Students also referred to a number of other well-known leaders, once each. Oprah Winfrey was recognized for promoting respect and freedom for women, and for inspiring them. President Ellen Johnson Sirleaf from Liberia is seen as having tried hard to find a common ground between politics and morality. Gurdip Hari is a moral leader for his behavior and his Bible-based inspiration. Nobel laureate Aung San Suu Kyi from Burma also represents a non-violent and moral leader who has defended poor people and denounced abuse. Finally, Ernesto Che Guevara from Latin America is referred to by a student as his idol because of his selfless behavior and his fighting for the poor.

Family Members or Friends

The remaining students have referred to members of their family or to friends. A father and an uncle have been extremely influential because their conduct matched the education that they were trying to give. A business leader who was also an internship supervisor had encouraged and protected his staff. A mother has taught her child to be honest and ready to die for one’s convictions. The student wrote: “She teaches me integrity and how to be impartial, even if it’s painful.” A teacher has been a trusted model, not because of his teaching, but because of the way he was managing his family life, gaining trust with people, and giving good advice.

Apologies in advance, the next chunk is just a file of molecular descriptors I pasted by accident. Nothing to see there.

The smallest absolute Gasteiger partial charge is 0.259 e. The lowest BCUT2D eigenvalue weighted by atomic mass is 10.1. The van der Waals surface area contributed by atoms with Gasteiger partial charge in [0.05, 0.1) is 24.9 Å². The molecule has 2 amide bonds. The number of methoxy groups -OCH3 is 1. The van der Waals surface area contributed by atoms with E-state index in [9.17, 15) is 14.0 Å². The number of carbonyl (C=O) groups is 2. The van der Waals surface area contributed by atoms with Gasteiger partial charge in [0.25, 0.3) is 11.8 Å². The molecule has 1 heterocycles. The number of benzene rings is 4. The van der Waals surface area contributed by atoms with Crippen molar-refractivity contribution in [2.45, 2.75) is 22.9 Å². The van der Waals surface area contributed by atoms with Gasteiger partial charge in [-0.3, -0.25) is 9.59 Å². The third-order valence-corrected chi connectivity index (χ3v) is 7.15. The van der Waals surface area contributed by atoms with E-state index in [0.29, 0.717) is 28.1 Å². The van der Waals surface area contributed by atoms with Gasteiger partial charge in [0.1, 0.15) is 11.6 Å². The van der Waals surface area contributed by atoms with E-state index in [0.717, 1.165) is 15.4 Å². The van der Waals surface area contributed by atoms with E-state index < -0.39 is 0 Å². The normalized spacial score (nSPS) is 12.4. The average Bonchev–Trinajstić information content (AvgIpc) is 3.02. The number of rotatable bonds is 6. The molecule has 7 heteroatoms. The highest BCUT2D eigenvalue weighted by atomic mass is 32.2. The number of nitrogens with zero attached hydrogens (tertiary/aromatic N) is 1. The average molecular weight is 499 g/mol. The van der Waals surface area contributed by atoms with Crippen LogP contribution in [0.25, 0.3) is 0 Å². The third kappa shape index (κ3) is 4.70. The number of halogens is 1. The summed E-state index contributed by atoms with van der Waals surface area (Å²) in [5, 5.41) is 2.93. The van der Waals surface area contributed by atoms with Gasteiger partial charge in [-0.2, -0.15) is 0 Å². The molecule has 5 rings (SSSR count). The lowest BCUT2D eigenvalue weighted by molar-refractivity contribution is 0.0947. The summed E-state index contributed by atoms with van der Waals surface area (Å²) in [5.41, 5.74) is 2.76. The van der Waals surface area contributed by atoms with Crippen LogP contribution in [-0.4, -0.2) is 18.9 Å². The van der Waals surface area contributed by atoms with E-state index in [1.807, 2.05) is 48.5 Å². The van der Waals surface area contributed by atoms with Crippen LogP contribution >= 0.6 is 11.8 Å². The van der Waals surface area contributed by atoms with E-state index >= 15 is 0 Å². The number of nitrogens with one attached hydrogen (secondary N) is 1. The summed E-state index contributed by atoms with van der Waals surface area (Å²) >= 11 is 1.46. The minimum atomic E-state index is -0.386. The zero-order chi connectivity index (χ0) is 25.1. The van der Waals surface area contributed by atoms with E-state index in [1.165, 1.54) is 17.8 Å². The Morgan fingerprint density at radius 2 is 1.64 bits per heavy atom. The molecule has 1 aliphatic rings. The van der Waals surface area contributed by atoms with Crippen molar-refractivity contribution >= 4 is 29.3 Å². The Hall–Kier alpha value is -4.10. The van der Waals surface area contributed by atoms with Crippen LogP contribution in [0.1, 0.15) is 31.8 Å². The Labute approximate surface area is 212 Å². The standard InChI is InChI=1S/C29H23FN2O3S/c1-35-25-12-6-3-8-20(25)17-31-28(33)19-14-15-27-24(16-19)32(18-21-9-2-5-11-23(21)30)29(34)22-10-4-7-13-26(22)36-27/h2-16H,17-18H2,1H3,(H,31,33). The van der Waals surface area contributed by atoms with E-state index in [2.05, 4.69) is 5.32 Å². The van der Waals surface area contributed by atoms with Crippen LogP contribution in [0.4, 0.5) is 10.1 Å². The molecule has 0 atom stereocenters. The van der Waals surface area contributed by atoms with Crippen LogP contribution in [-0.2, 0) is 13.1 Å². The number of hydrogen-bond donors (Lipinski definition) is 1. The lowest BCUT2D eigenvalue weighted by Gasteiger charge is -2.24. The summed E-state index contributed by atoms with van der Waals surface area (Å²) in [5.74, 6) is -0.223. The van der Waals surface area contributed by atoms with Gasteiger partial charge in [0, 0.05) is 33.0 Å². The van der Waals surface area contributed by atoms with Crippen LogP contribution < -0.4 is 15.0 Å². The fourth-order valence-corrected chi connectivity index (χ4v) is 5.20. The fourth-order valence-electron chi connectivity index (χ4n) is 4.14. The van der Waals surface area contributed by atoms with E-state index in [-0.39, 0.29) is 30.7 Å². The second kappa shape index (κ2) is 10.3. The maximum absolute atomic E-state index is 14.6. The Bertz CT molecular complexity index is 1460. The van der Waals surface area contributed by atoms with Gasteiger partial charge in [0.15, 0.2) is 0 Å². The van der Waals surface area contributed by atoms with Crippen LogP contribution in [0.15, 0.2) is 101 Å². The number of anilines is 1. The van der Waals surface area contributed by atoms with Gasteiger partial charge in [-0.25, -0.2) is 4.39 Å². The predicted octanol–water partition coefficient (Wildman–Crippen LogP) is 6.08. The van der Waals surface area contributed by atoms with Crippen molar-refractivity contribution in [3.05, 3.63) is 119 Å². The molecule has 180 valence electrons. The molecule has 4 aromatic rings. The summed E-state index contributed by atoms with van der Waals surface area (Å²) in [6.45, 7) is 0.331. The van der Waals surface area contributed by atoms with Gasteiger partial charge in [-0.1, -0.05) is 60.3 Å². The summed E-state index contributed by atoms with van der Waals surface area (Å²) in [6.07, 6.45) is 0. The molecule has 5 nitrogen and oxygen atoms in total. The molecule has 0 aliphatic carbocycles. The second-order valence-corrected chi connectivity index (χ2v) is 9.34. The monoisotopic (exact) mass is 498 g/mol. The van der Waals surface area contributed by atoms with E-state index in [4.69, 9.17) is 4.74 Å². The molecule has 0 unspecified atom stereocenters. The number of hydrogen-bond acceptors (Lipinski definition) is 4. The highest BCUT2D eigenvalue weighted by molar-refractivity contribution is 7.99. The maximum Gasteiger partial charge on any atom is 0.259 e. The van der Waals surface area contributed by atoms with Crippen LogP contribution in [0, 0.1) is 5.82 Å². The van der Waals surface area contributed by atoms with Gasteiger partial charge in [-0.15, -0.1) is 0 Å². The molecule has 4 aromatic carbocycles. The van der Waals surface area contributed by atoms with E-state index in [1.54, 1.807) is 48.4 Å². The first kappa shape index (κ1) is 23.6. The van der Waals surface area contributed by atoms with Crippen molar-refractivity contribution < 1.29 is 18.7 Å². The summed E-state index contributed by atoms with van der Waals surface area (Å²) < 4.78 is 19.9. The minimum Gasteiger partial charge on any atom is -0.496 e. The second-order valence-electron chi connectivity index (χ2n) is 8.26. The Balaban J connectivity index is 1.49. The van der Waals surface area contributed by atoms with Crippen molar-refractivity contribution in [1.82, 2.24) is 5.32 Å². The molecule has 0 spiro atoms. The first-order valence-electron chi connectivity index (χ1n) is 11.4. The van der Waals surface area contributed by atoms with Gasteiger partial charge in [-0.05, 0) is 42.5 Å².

How Can IUGB Help Promote Moral Leadership?